Monday, March 23, 2015


Maika Monroe     Keir Gilchrist     Lili Sepa     Jake Weary     Daniel Zovatto

It Follows is like an illness, something one can pass along to someone else by sleeping with him/her.  Jay (Monroe) is dating a “nice” boy named Hugh (Weary), but when they go on a date to the movies, he has to leave abruptly.  They’ve been playing a guessing game from Jay’s childhood, and when it’s time for him to guess whom she picked, she can’t see the Jay’s choice, he points to someone Jay cannot see, and when she can’t, that’s when he says he feels ill and they must leave.
       After dinner and a quiet walk in the woods, they have sex in the car, but the horror is that Jay ends up tied to a wheelchair and Hugh is walking around with a flashlight searching, for what?  Sure enough, a strange woman starts walking toward them, and he informs Jay that he has given her something like a curse, whereby she will be followed by shadowy figures, perhaps in the form of people she knows, or perhaps strangers.  She will be plagued by these with the threat of death until she sleeps with someone and gives “It” to someone else.  The catch is there is a boomerang effect such that if the person you’ve given “It” to dies too quickly you will be targeted again. 
      Hugh dumps Jay off in the street in front of her house and she is, of course, traumatized.  The police are called, and she enlists the help of her sister and friends, who are very supportive, and promise to stick right by her so that nothing will happen to her.  That would be the wise, sane thing to do, but Jay is constantly running off by herself in the dark to isolated places.  There are numerous encounters with the followers who often appear zombie-like, but no one can see them but Jay.  Hugh has disappeared, and the friends work together to identify and locate him.  They are successful, and find that his name is actually Jeff, so they find out where he lives and give him a visit.  He acknowledges everything and apologizes to Jay, but reiterates what she has to do to pass this “thing” on to someone else.
       Greg, one of Jay’s neighbors, offers to help, and takes the whole group to his family’s vacation home (as if whatever “It” is couldn’t follow them there).  This thing has supernatural powers—like being visible only to the one(s) that carries the curse.  Later, we see more powers, like the apparition not dying after its head is shot off.  After a series of accidents, Greg offers to sleep with Jay, thinking he will be able to withstand “It” and save her.  At first nothing happens, and then…  Finally, in desperation, the group decides to set up a trap in a pool, involving electricity.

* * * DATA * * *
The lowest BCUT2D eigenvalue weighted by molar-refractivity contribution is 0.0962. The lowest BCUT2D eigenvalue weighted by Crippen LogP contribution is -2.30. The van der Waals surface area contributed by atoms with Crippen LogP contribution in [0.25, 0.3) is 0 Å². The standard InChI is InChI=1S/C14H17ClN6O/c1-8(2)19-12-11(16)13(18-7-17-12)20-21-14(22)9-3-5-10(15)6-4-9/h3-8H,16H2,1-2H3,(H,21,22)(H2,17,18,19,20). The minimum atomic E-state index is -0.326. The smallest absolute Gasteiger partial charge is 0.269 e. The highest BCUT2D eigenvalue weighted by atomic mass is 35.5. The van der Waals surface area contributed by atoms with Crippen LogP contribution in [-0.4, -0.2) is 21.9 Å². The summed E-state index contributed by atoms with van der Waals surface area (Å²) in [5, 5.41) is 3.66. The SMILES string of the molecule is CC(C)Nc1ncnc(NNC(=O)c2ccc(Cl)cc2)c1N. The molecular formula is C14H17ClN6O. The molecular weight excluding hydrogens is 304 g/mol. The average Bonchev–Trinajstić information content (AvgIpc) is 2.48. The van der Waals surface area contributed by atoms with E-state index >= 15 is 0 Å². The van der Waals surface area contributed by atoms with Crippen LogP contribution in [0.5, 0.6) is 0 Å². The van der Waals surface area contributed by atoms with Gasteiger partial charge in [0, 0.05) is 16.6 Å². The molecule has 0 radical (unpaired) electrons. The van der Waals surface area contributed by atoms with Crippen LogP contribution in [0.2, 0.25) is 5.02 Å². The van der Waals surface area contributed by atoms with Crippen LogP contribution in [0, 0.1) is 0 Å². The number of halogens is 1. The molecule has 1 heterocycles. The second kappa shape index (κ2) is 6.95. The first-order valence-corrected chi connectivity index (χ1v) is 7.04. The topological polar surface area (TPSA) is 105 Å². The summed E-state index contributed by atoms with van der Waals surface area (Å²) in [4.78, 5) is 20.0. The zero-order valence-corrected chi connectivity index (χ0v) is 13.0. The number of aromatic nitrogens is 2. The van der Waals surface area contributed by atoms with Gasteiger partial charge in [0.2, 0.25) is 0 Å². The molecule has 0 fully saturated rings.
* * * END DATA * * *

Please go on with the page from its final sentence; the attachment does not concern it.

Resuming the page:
I was not especially taken in by the horror of this film, although the group of young actors are good, as are the special sound effects (Christian Dwiggins), music (Rich Vreeland), and Mike Gioulakis’ haunting camera work with light and shadow.  I found something like 2013’s The Conjuring much more scary and horrifying.  It was easy to suspend reality and get into the action.  Here, there was a bit of jumpiness, but I was more bothered by Jay continually running off by herself into dark, isolated places, and the characters not getting in touch with parents or following up with the police after they talked to Jay the morning after her encounter with Hugh/Jeff. 
       I must say, too, that creating a situation for young people whereby they can pass something evil on to someone else in order to save themselves is rather twisted.  People have done that with sexually transmitted diseases, but that doesn’t work to save themselves, as is the case here.

Seeing things others can’t see.

Grade:  C                                   By Donna R. Copeland

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